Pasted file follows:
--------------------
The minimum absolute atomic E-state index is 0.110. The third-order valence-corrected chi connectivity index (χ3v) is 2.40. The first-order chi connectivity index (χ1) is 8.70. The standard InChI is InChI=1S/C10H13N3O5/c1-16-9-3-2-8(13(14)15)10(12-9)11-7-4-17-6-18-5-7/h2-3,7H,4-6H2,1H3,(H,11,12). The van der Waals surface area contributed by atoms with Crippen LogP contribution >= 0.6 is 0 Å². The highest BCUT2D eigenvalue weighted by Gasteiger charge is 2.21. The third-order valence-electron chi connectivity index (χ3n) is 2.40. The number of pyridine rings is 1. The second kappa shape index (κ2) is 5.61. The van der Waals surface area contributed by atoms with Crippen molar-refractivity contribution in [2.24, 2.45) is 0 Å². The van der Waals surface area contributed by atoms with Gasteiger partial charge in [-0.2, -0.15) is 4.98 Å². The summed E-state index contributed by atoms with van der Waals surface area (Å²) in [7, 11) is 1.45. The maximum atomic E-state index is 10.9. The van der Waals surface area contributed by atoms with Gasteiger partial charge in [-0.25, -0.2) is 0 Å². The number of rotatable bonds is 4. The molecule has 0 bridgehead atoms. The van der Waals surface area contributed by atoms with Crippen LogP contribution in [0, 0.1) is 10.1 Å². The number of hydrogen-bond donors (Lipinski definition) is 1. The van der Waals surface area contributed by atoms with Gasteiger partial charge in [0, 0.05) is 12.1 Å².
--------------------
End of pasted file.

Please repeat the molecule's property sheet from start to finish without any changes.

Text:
The minimum absolute atomic E-state index is 0.110. The third-order valence-corrected chi connectivity index (χ3v) is 2.40. The first-order chi connectivity index (χ1) is 8.70. The standard InChI is InChI=1S/C10H13N3O5/c1-16-9-3-2-8(13(14)15)10(12-9)11-7-4-17-6-18-5-7/h2-3,7H,4-6H2,1H3,(H,11,12). The van der Waals surface area contributed by atoms with Crippen LogP contribution >= 0.6 is 0 Å². The highest BCUT2D eigenvalue weighted by Gasteiger charge is 2.21. The third-order valence-electron chi connectivity index (χ3n) is 2.40. The number of pyridine rings is 1. The second kappa shape index (κ2) is 5.61. The van der Waals surface area contributed by atoms with Crippen molar-refractivity contribution in [2.24, 2.45) is 0 Å². The van der Waals surface area contributed by atoms with Gasteiger partial charge in [-0.2, -0.15) is 4.98 Å². The summed E-state index contributed by atoms with van der Waals surface area (Å²) in [7, 11) is 1.45. The maximum atomic E-state index is 10.9. The van der Waals surface area contributed by atoms with Gasteiger partial charge in [-0.25, -0.2) is 0 Å². The number of rotatable bonds is 4. The molecule has 0 bridgehead atoms. The van der Waals surface area contributed by atoms with Crippen LogP contribution in [0, 0.1) is 10.1 Å². The number of hydrogen-bond donors (Lipinski definition) is 1. The van der Waals surface area contributed by atoms with Gasteiger partial charge in [0, 0.05) is 12.1 Å².